III.

First, we address the arguments made only by Oliver Beasley.

A.

Oliver Beasley argues that the District Court erred in admitting DNA evidence of two hairs found in the "old man" mask worn during the TCF robbery. The mask was left in the getaway car when, following the TCF robbery, the suspects fled the car on foot. Before trial, the District Court conducted an evidentiary hearing concerning the admissibility of DNA evidence using the polymerase chain reaction (PCR) method of DNA typing. At the close of this hearing, the District Court found the evidence admissible. At trial, a government witness, utilizing the PCR technique of DNA analysis, testified that the PCR analysis indicated that the DNA profile of the hair found in the mask matched that of the hair of Oliver Beasley. Beasley contends that PCR testing does not meet the standards of admissibility established by Daubert v. Merrell Dow Pharmaceuticals, Inc., 509 U.S. 579, 113 S.Ct. 2786, 125 L.Ed.2d 469 (1993), and that even if PCR testing did meet those standards, the protocol and procedures at the Minnesota Bureau of Criminal Apprehension Forensic Science Laboratory (BCA Lab) were not adequate.

The standard of review for a trial court's decisions regarding the admissibility of evidence, including DNA evidence, is abuse of discretion. See United States v. Johnson, 56 F.3d 947, 952 (8th Cir.1995). This Court has already taken judicial notice of the reliability of the general theory and techniques of DNA profiling, and specifically the use of the restriction fragment length polymorphism (RFLP) procedure. See United States v. Martinez, 3 F.3d 1191, 1197 (8th Cir.1993) (citing United States v. Jakobetz, 955 F.2d 786, 799-800 (2d Cir.), cert. denied, 506 U.S. 834, 113 S.Ct. 104, 121 L.Ed.2d 63 (1992)), cert. denied, 510 U.S. 1062, 114 S.Ct. 734, 126 L.Ed.2d 697 (1994). 3 The PCR method, however, has not previously been reviewed by this Court. Thus, the District Court appropriately held an evidentiary hearing under standards announced in Daubert to determine whether the PCR method is reliable and whether the proffered DNA evidence would be admitted. See id.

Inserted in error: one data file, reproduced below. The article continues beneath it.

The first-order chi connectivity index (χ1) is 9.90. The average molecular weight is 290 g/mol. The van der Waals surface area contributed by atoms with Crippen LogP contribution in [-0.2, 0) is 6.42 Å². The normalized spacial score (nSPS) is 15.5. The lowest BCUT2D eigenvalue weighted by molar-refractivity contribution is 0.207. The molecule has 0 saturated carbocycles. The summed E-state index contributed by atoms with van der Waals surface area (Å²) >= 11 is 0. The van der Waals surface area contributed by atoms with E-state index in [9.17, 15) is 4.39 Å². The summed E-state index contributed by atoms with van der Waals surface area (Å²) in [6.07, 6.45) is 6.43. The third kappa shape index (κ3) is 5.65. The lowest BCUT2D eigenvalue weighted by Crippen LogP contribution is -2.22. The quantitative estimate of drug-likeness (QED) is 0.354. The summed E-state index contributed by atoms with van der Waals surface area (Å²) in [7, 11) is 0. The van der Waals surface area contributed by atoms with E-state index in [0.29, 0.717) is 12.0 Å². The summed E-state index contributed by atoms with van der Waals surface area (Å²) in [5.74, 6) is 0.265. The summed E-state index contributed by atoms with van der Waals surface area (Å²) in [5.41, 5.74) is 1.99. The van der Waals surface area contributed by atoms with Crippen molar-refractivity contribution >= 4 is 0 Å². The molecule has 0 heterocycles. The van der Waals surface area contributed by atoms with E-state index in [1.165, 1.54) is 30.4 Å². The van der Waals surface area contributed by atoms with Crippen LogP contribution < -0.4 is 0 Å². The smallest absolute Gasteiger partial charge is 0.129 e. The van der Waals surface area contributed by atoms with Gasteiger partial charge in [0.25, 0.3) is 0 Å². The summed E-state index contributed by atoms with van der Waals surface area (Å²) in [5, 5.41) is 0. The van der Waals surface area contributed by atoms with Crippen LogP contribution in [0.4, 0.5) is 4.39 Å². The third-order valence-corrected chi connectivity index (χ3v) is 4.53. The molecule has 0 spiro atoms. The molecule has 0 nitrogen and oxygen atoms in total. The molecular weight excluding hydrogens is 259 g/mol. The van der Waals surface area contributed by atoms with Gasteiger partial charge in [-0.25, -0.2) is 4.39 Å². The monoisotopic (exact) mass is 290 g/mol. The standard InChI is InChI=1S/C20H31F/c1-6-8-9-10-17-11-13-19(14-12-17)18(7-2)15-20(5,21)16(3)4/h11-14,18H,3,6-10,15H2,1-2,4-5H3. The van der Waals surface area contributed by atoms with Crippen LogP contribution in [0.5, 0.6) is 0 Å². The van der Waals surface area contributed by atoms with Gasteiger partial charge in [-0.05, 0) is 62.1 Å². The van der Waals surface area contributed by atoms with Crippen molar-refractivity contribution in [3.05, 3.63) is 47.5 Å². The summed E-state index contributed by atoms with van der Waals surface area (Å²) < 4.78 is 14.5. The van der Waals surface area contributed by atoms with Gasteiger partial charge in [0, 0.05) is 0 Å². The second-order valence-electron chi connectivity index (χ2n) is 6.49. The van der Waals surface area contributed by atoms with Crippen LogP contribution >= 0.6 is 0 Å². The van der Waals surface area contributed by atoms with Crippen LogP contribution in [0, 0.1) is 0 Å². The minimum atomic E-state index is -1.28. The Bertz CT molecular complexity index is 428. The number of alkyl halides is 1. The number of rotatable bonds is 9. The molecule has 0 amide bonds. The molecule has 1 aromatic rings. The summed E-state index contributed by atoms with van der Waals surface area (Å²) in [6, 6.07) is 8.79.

At the Daubert hearing, which consumed more than three days, the District Court heard expert witnesses for both the government and the defense and received numerous exhibits. Based on the evidence adduced at the hearing, the court, having considered defendant's objections to the government's proffered DNA evidence, found the evidence admissible. In its written order, the court carefully set forth its particularized findings regarding the PCR method of DNA typing. These findings provide a concise summary of this method of DNA testing, and we quote them in full, omitting only the District Court's footnotes.

The PCR method is based upon the natural DNA replication process. By utilizing the PCR method, one can produce a substantial number of specific segments of human DNA which can then be typed. Because 99 percent of the DNA molecule is the same for every individual, the DNA...